Professionally, you are going to need to hold a food safety and food hygiene certificate such as HACCP.

Desirable Attributes:
Basic language skills such as French would be preferable
Have lived, worked or travelled abroad
Confident and self-motivated, especially as you may be working alone

What are the benefits and perks?

gourmet foodWant to know what it pays to work as a chef in a ski resort? Seasonaires do not head for the mountains to make their fortunes - that's not what a ski season is all about. That said, the chef is actually one of the better paid roles in resort. For a basic salary you are looking at around £150 to £250 per week. You'll also get accommodation, usually a shared room with other staff, and your meals provided. You also get flights to and from resort, plus comprehensive medical insurance.

Unlike a typical restaurant kitchen where you have to judge the response to your food by the number of clean plates coming back into the kitchen, as a chalet chef you get to chat to the guests about the food. The feedback is instant and your diners much more accessible. You will need to be more outgoing of course, and some front of house or public facing job experience would enhance your chances of employment.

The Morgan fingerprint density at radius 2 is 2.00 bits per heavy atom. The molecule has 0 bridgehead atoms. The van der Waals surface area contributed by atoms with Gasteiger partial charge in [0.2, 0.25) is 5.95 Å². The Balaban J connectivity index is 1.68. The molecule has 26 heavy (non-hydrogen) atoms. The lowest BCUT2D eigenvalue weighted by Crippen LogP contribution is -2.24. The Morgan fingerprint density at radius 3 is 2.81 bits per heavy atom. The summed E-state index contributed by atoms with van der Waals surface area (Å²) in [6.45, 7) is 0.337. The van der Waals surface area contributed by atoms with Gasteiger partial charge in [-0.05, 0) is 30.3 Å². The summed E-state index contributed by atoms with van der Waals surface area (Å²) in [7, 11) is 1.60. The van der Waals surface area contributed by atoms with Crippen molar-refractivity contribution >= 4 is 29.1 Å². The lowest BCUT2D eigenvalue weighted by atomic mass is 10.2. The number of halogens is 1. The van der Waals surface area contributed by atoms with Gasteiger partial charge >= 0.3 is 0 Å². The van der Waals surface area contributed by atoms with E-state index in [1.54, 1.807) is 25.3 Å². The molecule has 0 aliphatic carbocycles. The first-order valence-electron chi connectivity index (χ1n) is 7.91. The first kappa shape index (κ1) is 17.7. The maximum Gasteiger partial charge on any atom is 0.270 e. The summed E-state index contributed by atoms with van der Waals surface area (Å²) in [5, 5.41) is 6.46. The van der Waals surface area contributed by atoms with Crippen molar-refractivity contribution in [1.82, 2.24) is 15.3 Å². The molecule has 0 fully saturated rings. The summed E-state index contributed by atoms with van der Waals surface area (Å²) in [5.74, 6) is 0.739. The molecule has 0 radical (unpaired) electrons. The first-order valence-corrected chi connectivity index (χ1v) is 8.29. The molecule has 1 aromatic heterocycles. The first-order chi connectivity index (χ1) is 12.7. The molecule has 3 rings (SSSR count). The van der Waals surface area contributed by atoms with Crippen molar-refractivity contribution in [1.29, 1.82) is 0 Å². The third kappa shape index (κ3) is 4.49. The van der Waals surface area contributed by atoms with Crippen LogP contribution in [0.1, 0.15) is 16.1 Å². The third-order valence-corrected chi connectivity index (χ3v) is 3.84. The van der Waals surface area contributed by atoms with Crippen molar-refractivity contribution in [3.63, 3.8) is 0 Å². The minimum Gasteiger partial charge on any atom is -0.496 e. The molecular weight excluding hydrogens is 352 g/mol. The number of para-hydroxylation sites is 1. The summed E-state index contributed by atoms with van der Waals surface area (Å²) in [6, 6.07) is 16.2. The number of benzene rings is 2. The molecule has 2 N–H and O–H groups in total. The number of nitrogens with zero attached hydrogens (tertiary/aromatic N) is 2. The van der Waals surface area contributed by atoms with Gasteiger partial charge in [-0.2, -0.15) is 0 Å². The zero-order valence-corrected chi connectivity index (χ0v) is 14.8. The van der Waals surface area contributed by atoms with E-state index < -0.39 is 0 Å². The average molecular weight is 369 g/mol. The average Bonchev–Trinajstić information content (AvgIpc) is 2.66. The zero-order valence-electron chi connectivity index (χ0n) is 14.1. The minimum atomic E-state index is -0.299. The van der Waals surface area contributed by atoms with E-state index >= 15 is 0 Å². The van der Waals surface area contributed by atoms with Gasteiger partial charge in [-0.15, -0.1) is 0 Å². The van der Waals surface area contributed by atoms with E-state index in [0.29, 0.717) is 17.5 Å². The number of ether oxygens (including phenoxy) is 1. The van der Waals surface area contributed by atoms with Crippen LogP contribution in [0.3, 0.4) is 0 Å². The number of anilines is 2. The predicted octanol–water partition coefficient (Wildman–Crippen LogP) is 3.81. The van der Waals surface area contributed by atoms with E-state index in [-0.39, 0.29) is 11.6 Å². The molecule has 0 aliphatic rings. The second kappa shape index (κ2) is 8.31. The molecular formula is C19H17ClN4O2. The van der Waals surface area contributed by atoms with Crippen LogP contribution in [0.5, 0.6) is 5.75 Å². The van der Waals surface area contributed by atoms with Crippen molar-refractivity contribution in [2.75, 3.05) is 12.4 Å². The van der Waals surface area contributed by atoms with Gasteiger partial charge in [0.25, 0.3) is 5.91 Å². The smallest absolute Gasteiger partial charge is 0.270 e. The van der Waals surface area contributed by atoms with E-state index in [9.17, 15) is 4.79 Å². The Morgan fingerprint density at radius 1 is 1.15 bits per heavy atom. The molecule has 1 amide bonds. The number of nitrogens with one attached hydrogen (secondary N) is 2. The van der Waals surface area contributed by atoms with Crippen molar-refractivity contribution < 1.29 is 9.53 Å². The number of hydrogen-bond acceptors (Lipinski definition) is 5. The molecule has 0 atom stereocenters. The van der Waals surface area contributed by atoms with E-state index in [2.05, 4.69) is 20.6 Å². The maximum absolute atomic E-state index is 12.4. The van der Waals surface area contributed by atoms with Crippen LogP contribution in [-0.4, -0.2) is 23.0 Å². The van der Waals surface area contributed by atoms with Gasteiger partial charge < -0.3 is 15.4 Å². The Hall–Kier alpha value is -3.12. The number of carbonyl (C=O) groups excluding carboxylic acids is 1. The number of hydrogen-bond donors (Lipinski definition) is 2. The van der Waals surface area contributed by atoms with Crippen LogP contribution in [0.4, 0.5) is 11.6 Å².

While you are there to work, there is no way you can ignore the jaw dropping beauty of the natural environment that surrounds you. Luxury chalets are often situated right by the side of the piste, which means that when you have completed your morning duties and prep for the afternoon and evening, a nice chunk of the middle of the day is your leisure time.

All the chalet companies we have ever worked with will provide their employees with ski or snowboard equipment hire, lift passes, and the all important medical insurance. So if you don't spend your down-time having fun on the slopes, you're doing it wrong!

Summing up, why work as a chalet chef in a ski resort?

Working as a ski chef is a lot of work for not a lot of pay, especially when you compare it to what you could be earning back in the UK. But there is more to life than making money. Maybe you want to indulge a passion for snowsports, or perhaps you are after the kind of creative freedom and level of experience that you cannot get at home. Running your own kitchen, having to think for yourself, getting involved in everything from stock control to budget and menu planning, looks seriously impressive on your CV, and will boost your confidence as a chef. You also get to show off your creative talents, often with a generous food budget.

Where do I apply?

If all this sounds like your cup of tea, head over to our dedicated ski resort catering page to start applying for this season's current vacancies!